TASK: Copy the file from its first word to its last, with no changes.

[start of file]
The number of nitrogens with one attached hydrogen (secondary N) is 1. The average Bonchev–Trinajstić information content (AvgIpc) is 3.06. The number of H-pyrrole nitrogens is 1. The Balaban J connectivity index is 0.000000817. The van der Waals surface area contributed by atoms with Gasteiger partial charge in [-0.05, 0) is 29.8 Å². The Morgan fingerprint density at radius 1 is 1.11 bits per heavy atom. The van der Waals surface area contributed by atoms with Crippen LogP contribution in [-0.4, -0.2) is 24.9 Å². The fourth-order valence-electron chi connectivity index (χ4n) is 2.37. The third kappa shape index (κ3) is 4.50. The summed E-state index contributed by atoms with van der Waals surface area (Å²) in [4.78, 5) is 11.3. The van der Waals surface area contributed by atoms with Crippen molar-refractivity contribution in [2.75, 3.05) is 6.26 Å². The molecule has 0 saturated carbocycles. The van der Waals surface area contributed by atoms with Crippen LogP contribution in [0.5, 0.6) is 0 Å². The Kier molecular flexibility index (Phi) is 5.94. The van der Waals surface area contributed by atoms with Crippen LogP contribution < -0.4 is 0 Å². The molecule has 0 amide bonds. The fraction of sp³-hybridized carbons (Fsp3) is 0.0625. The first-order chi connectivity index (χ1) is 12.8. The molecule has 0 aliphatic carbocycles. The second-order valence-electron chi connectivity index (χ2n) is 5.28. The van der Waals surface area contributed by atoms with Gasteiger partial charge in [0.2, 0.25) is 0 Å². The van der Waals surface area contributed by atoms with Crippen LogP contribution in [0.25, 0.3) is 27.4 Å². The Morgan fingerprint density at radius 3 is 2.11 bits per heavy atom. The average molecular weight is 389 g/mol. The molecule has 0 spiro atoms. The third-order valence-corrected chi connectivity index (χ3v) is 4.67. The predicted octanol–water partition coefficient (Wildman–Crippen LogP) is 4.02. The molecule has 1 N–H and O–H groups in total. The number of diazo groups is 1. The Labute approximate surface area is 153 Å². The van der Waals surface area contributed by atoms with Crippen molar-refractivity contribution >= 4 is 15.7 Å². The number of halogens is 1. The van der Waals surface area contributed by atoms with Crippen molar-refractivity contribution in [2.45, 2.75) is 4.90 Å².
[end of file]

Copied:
The number of nitrogens with one attached hydrogen (secondary N) is 1. The average Bonchev–Trinajstić information content (AvgIpc) is 3.06. The number of H-pyrrole nitrogens is 1. The Balaban J connectivity index is 0.000000817. The van der Waals surface area contributed by atoms with Gasteiger partial charge in [-0.05, 0) is 29.8 Å². The Morgan fingerprint density at radius 1 is 1.11 bits per heavy atom. The van der Waals surface area contributed by atoms with Crippen LogP contribution in [-0.4, -0.2) is 24.9 Å². The fourth-order valence-electron chi connectivity index (χ4n) is 2.37. The third kappa shape index (κ3) is 4.50. The summed E-state index contributed by atoms with van der Waals surface area (Å²) in [4.78, 5) is 11.3. The van der Waals surface area contributed by atoms with Crippen molar-refractivity contribution in [2.75, 3.05) is 6.26 Å². The molecule has 0 saturated carbocycles. The van der Waals surface area contributed by atoms with Crippen LogP contribution in [0.5, 0.6) is 0 Å². The Kier molecular flexibility index (Phi) is 5.94. The van der Waals surface area contributed by atoms with Crippen LogP contribution < -0.4 is 0 Å². The molecule has 0 amide bonds. The fraction of sp³-hybridized carbons (Fsp3) is 0.0625. The first-order chi connectivity index (χ1) is 12.8. The molecule has 0 aliphatic carbocycles. The second-order valence-electron chi connectivity index (χ2n) is 5.28. The van der Waals surface area contributed by atoms with Gasteiger partial charge in [0.2, 0.25) is 0 Å². The van der Waals surface area contributed by atoms with Crippen LogP contribution in [0.25, 0.3) is 27.4 Å². The Morgan fingerprint density at radius 3 is 2.11 bits per heavy atom. The average molecular weight is 389 g/mol. The molecule has 0 spiro atoms. The third-order valence-corrected chi connectivity index (χ3v) is 4.67. The predicted octanol–water partition coefficient (Wildman–Crippen LogP) is 4.02. The molecule has 1 N–H and O–H groups in total. The number of diazo groups is 1. The Labute approximate surface area is 153 Å². The van der Waals surface area contributed by atoms with Crippen molar-refractivity contribution >= 4 is 15.7 Å². The number of halogens is 1. The van der Waals surface area contributed by atoms with Crippen molar-refractivity contribution in [2.45, 2.75) is 4.90 Å².